In France, Christmas is traditionally when family gets together around a table. Friends gather to ring in the new year with a meal on La Saint Sylvestre, the feast day of St. Sylvester. And what a feast it is! Oysters, smoked salmon, foie gras, whole poached fish, roast meat, salad, cheese, dessert... not to mention champagne and wine!
After all that, you swear you’ll never eat again, but by the time Epiphany rolls around on January 6, the gluttony has started to wear off. What’s more, les rois mages are a tradition. And who’s going to argue with tradition?
Epiphany is also called Twelfth Day - think “partridge in a pear tree” - because it comes twelve days after Christmas. The word is Greek for “appearance” and it marks the supposed date when les rois mages, the Magi, the Three Kings, appeared in Bethlehem. Legend says the white-bearded Melchior was from Persia and brought gold. The much younger Gaspar brought frankincense, which comes from southern Arabia, and especially Oman. Finally, the dark-complected Balthasar offered myrrh, which is native to Africa’s Somalia and Ethiopia. Combine that with Bethlehem in Palestine and you’ve pretty much covered the known world of Biblical times. If you look at it in that light, this Christian feast takes on a more global aspect.
So, whether wise men or kings, on January 6th, French bakeries blossom with galettes des rois, a thin pastry, often with almond paste filling and looking like a loaf of Middle Eastern unleavened bread. Or with brioches des rois, a specialty of southern France. In each you will find hidden a bean, or fève, which over the years has become a little ceramic figurine. When the galette or brioche is sliced, the youngest person present hides under the table and dictates which slice is given to which person. The one who finds the figurine - hopefully without breaking a tooth on it - is declared the king/queen, given a shiny gold crown and selects someone else to wear a second crown.
To help you ring in the new year, here’s a recipe for brioche des rois that I got from Chef Patrick Mesiano. Yes, it does take some time in the kitchen but you can turn it into a game, especially if children are involved. They love to get their hands all floury. And if you have some aggression to work out or need to burn off some Christmas calories, kneading is just the thing.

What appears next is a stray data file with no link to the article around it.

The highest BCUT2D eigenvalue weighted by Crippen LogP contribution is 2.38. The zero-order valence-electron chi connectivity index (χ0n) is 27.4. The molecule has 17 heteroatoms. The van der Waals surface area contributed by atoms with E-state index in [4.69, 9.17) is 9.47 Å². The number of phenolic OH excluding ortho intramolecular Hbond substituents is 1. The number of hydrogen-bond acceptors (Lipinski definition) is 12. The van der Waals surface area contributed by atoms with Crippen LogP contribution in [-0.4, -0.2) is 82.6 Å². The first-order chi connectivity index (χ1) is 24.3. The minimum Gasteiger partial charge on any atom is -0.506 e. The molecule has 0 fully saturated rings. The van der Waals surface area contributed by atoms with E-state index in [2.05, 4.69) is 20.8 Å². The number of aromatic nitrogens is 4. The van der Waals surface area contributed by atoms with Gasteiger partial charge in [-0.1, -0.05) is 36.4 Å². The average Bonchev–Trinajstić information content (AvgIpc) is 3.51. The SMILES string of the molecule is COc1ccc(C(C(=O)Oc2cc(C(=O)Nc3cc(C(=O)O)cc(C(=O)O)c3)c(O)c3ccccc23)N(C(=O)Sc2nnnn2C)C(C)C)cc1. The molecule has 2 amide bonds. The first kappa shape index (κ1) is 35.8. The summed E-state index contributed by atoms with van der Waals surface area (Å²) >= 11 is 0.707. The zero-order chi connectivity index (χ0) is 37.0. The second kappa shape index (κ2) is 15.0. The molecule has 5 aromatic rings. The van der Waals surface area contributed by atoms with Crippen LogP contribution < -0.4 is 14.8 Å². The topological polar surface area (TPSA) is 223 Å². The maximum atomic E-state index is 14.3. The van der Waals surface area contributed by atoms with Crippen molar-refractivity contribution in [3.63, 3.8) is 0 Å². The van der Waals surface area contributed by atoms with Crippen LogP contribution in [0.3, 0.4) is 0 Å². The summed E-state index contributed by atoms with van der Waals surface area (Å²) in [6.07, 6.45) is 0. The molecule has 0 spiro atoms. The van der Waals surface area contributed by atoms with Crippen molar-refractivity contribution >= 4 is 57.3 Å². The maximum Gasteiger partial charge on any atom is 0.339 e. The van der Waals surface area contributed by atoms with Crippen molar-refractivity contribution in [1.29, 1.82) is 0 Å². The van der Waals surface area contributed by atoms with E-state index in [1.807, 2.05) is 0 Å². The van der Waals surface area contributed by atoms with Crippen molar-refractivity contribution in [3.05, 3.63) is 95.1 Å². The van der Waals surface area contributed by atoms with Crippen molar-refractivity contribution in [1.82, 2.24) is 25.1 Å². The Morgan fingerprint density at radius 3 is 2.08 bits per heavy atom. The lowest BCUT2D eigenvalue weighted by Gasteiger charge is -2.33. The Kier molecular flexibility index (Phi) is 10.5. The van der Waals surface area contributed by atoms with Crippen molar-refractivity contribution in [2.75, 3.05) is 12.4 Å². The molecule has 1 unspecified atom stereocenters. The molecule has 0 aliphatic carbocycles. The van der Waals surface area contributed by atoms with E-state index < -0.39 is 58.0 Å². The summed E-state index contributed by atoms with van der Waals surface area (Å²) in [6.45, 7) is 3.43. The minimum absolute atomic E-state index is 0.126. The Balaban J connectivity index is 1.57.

So as 2008 begins, let me wish you all amour et amitié, santé et prospérité - love and friendship, health and wealth - throughout the coming year.
- 3 T candied fruit, cut small
- 1/4 c currants
- 1/4 c pine nuts, toasted
- zest of 1 small lemon, finely minced
- 1 T dark rum
- 1 T orange blossom water
- 8.8 oz or 1 3/4 c (250 g) flour
- 10 g yeast (1½ packet of dry yeast)
- 3 T granulated sugar
- 5 T butter, cut up & softened
- 4 eggs
The night before baking, toast the pine nuts for a few minutes in the oven or in a heavy skillet (without any oil).
Wash the lemon and remove the zest with a zester or a peeler, being careful not to cut deeply, as the white skin underneath will give a bitter taste. Mince the zest finely.
In a bowl, mix the pine nuts and zest with the candied fruit and currants.
Add the dark rum and orange blossom water. Stir.
Cover with saran wrap and leave in the refrigerator overnight (or at least 30 min).
For the brioche:
Using an electric mixer with a flat beater (dough hook), mix together the sifted flour, a pinch of salt, the sugar, yeast and 3 eggs. If using cake yeast, crumble it and be careful that the yeast doesn’t remain in contact with the sugar before it’s mixed in or else the dough will be “burned”.
Mix at low speed until the dough comes away from the bowl (about 10 min). If you mix at too high a speed, the ingredients will emulsify.
Cut the softened butter into small pieces and add in, kneading for another 10 min at low speed, until the dough again comes away from the bowl.
Then add the candied fruit with its juice and mix for about 30 seconds.
Take the dough out of the mixer and put it in a bowl. Cover and let rise for 30 min. It should double in volume.
Sprinkle some flour on your hands so the dough won’t stick when handling. Gently fold the dough over several times, tucking the sides under to get rid of any air. It should return to about the same size that it was before.
Cover again and leave in the refrigerator for ½ hr until it’s firm enough to shape.
Sprinkle flour over a working surface and roll the dough into a “log” about the diameter of a rolling pin..
Cut the log in half, then each half in three, to make 6 equal pieces.
Roll each piece into a ball.
Flatten each ball slightly, then place one by one in a buttered round mold to form a crown.
Cover and let rise for 1½ hr at room temperature.
Preheat the oven to 350°F (180°C). A convection oven is best.
Beat an egg, add a pinch of salt, beat again, then use a brush to coat the top of the brioche so it will turn golden.
Cook for 30-35 min.
Let stand for 5 min, then unmold.
Slip the fève into the brioche from the bottom so no one will see where it is.
- Optional: Ice with apricot preserves and decorate with pieces of candied fruit.